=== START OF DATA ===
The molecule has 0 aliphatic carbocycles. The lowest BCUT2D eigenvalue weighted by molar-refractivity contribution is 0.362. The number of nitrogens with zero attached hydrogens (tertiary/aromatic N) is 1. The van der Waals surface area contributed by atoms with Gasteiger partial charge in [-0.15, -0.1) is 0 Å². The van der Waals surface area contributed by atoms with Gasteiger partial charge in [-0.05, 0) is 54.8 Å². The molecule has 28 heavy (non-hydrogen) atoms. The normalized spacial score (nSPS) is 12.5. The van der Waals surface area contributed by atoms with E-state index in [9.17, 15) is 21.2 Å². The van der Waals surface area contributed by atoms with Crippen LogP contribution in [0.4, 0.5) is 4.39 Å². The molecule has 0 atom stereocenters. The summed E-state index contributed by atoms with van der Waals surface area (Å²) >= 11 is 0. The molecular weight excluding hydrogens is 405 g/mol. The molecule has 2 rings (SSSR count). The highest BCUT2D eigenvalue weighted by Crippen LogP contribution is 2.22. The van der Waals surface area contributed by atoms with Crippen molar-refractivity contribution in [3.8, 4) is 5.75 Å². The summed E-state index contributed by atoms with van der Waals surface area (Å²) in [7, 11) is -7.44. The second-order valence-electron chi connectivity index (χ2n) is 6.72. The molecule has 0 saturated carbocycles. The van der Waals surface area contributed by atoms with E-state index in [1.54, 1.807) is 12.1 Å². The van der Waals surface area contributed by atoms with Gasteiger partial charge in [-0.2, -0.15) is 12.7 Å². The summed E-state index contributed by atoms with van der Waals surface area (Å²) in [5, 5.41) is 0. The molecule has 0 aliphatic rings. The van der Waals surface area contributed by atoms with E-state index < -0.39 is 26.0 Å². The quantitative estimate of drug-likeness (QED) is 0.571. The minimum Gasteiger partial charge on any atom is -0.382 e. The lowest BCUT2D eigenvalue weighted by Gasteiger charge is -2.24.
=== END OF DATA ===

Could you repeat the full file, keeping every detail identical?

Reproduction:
The molecule has 0 aliphatic carbocycles. The lowest BCUT2D eigenvalue weighted by molar-refractivity contribution is 0.362. The number of nitrogens with zero attached hydrogens (tertiary/aromatic N) is 1. The van der Waals surface area contributed by atoms with Gasteiger partial charge in [-0.15, -0.1) is 0 Å². The van der Waals surface area contributed by atoms with Gasteiger partial charge in [-0.05, 0) is 54.8 Å². The molecule has 28 heavy (non-hydrogen) atoms. The normalized spacial score (nSPS) is 12.5. The van der Waals surface area contributed by atoms with E-state index in [9.17, 15) is 21.2 Å². The van der Waals surface area contributed by atoms with Crippen LogP contribution in [0.4, 0.5) is 4.39 Å². The molecule has 0 atom stereocenters. The summed E-state index contributed by atoms with van der Waals surface area (Å²) >= 11 is 0. The molecular weight excluding hydrogens is 405 g/mol. The molecule has 2 rings (SSSR count). The highest BCUT2D eigenvalue weighted by Crippen LogP contribution is 2.22. The van der Waals surface area contributed by atoms with Crippen molar-refractivity contribution in [3.8, 4) is 5.75 Å². The summed E-state index contributed by atoms with van der Waals surface area (Å²) in [7, 11) is -7.44. The second-order valence-electron chi connectivity index (χ2n) is 6.72. The molecule has 0 saturated carbocycles. The van der Waals surface area contributed by atoms with E-state index in [1.54, 1.807) is 12.1 Å². The van der Waals surface area contributed by atoms with Gasteiger partial charge in [-0.2, -0.15) is 12.7 Å². The summed E-state index contributed by atoms with van der Waals surface area (Å²) in [5, 5.41) is 0. The molecule has 0 aliphatic rings. The van der Waals surface area contributed by atoms with E-state index < -0.39 is 26.0 Å². The quantitative estimate of drug-likeness (QED) is 0.571. The minimum Gasteiger partial charge on any atom is -0.382 e. The lowest BCUT2D eigenvalue weighted by Gasteiger charge is -2.24.